Opinion: The highest and best use for Arizona's public lands is to support native plants and animals like the Mexican gray wolf, not cattle.
The ranchers were right: Wolves and cattle can’t share the public lands in Arizona and New Mexico.
The cows have to go.
Ranchers have had decades to make this work.
Why we need more wolves
But on the whole, the ranching industry has steadfastly opposed the effort to restore the endangered Mexican gray wolf to the southwest – an effort that began on public lands with the release of 11 wolves in 1998.
This month, a coalition of 25 conservation groups called on the U.S. Fish and Wildlife Service to increase genetic diversity and bolster the species recovery efforts by releasing captive adult wolves into the wild.
Groups representing cattle growers oppose the idea.
Cows or wolves? You pick
So it’s time for some choices.
Cowboys and the Old West are enduring symbols in the American imagination. But those romantic images should not cloud our judgment now.
Wolves – including Arizona’s Mexican gray wolf – became endangered after being hunted, trapped and otherwise slaughtered to near extinction at public expense largely for the convenience of ranchers.
That was the Old West. Today we understand the value of species diversity.
Many of today's ranchers operate by combining private land holdings with leases to use public land. They have not modernized their attitude toward wolves.
Times have changed
This is the New West.
Increasing urbanization changed the dynamics. We need our wild public lands for wildlife now – and that includes high-order predators, like wolves.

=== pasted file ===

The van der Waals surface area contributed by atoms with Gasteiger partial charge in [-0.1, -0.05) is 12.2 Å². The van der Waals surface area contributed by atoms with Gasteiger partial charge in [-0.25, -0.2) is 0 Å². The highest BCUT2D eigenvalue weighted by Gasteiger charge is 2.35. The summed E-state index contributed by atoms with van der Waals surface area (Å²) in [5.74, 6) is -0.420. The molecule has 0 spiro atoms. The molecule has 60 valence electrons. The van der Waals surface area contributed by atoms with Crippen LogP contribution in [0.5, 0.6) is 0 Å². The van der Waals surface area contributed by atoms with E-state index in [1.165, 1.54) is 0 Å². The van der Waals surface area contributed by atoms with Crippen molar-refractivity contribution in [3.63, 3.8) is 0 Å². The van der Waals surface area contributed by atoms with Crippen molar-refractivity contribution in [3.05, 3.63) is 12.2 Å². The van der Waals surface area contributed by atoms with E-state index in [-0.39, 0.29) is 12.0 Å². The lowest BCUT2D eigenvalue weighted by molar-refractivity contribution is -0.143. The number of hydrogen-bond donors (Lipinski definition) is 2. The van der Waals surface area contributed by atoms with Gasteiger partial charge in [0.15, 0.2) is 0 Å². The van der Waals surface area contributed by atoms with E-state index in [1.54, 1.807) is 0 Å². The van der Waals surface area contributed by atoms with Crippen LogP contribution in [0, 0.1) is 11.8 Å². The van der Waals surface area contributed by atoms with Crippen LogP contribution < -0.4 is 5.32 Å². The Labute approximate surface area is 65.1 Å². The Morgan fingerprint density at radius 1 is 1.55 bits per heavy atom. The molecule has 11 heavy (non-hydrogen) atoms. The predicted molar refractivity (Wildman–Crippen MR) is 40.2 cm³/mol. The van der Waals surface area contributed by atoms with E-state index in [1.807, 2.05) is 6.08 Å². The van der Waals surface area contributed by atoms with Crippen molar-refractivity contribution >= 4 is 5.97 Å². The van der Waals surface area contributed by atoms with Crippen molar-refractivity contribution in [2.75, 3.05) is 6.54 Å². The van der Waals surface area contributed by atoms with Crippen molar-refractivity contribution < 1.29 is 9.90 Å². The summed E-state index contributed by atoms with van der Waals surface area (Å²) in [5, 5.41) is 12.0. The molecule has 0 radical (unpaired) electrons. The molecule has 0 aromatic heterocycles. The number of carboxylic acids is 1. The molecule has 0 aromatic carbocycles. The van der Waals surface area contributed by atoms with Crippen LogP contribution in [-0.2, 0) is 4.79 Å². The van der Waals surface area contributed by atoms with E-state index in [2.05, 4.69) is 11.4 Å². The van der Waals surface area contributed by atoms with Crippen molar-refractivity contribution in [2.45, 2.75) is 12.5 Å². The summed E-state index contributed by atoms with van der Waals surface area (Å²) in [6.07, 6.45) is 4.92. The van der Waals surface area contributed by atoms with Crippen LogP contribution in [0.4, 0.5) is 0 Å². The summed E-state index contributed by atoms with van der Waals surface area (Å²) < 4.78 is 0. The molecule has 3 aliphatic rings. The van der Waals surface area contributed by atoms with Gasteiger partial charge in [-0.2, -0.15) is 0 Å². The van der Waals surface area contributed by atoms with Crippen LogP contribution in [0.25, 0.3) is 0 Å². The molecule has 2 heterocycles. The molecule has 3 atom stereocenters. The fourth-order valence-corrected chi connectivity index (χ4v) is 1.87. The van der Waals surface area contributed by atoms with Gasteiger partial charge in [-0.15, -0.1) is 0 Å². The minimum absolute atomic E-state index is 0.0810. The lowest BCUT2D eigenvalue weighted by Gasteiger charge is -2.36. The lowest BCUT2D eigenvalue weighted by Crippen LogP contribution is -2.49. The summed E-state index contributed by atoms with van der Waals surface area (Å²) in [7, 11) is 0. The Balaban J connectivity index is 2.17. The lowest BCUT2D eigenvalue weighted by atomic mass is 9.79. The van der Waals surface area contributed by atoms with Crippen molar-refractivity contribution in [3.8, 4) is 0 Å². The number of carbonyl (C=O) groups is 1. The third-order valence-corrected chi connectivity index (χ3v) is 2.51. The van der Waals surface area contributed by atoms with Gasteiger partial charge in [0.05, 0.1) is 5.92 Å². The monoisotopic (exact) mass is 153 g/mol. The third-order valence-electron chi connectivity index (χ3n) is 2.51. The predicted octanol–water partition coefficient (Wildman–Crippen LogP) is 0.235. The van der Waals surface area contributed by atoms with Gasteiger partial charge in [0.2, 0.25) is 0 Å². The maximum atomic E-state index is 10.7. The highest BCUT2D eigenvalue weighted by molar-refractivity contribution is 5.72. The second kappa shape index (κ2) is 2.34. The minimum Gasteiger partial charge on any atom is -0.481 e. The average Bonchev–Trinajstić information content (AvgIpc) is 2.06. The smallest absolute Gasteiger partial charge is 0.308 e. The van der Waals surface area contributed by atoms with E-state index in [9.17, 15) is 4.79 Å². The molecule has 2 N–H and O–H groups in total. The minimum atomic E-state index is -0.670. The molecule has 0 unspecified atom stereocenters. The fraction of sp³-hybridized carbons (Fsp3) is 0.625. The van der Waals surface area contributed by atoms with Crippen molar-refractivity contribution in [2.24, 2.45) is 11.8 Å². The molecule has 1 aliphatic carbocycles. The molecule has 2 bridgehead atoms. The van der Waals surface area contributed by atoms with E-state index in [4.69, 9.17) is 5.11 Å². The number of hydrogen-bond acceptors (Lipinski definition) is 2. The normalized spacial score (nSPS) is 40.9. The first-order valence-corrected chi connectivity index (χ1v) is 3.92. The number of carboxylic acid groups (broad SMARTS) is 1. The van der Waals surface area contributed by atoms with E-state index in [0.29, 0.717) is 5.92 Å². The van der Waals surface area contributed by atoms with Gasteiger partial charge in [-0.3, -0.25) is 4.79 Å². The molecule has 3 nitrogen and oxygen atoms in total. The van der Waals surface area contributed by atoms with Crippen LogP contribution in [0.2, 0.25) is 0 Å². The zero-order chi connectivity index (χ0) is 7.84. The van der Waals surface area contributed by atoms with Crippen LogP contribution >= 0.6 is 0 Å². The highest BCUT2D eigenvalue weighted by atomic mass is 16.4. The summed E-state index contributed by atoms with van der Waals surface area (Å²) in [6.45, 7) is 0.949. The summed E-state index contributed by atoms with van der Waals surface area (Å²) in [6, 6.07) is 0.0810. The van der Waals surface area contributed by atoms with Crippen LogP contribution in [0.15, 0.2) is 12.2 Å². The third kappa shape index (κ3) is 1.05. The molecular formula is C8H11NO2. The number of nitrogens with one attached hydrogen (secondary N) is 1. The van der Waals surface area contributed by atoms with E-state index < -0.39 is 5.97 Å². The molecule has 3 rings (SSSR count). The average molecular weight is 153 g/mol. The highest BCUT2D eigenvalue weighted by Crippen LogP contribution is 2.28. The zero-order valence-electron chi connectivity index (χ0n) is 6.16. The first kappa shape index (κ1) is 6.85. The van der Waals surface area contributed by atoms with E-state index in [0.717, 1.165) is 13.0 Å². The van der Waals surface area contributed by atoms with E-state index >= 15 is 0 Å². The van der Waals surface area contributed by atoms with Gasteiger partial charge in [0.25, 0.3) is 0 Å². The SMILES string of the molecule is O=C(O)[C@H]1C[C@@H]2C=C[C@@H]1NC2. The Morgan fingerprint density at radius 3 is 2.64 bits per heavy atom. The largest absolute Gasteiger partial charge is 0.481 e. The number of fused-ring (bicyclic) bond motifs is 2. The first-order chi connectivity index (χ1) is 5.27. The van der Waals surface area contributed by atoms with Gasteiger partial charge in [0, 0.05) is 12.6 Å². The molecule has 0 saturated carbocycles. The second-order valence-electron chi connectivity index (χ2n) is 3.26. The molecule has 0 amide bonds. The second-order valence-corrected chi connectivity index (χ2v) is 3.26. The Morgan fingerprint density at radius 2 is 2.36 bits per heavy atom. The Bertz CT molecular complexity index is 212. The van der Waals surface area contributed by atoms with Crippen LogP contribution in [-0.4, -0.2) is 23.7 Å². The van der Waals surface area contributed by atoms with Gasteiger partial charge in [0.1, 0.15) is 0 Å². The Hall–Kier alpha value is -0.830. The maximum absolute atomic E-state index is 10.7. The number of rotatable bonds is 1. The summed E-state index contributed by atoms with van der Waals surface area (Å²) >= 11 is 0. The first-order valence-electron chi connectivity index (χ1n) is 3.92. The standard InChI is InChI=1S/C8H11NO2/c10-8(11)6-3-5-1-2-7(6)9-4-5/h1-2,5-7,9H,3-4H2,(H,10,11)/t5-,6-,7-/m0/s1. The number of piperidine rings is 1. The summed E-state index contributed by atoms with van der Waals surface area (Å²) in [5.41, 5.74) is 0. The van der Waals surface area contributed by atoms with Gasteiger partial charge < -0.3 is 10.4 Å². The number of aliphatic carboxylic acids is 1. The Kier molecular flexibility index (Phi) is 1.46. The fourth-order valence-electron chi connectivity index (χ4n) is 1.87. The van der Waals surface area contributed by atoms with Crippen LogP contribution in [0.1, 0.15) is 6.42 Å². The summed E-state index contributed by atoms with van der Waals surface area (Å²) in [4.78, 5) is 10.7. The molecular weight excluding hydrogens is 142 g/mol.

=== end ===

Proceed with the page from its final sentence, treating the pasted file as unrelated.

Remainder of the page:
Cattle ranching is not the highest and best use of our public lands.
These lands offer needed habitat to support the complex web of native plants and animals that cannot survive without unspoiled places.
How ranchers got help
Ranchers had their chance.
- Modern efforts to restore Mexican gray wolves to the wild were tailored to ranchers’ needs, including the classification of these wolves as a “nonessential experimental” population instead of giving them full protection as an endangered species.
- It was for ranchers’ convenience that public land managers killed and recaptured so many Mexican wolves that the wild population did not grow as anticipated.
- It was for ranchers’ convenience that a compensation program was established to pay ranchers for livestock killed by wolves.
Yet ranchers remain opposed to releasing more wolves in the wild – a move environmentalists say is critical to the long-term survival of these animals.
What’s more, ranching groups are supporting an effort by Republican Sen. John Barrasso, chair of the Senate Environment and Public Works Committee, to “modernize” the Endangered Species Act, in part, by giving individual states a greater say in how species recovery is handled.
State wildlife agencies are seen by conservationists as easier for ranchers and other special interests to influence. So this could be bad news for wolves and other endangered species.
Dooming endangered species
At a hearing July 17, Democrats expressed concerns about the Barrasso's proposal.
Democratic Sen. Cory Booker said the bill “is taking us in the wrong direction” at a time when the world is experiencing “a global extinction crisis.”
With the pro-industry slant of the Trump administration, efforts to thwart this nation’s commitment to species diversity may gain strength.
It's up to the public to push back. Wolves can't make phone calls.
We need public lands for wolves
The facts are clear: Our national soul and our national spirit are deeply tied to our remarkable natural heritage, which has long been protected by strong, federal environmental laws.
These laws need to be national in scope because all Americans have a stake in species diversity and habitat protection.
The Mexican gray wolves are part of that shared national heritage.
Call for cooperation didn't work
The effort to have wolves and cattle co-exist on public lands might have worked if ranchers had tried harder.
But they didn’t.
So the cows have to go.
The public needs its land for wolves and other wild creatures.
Photo credit: Jean Ossorio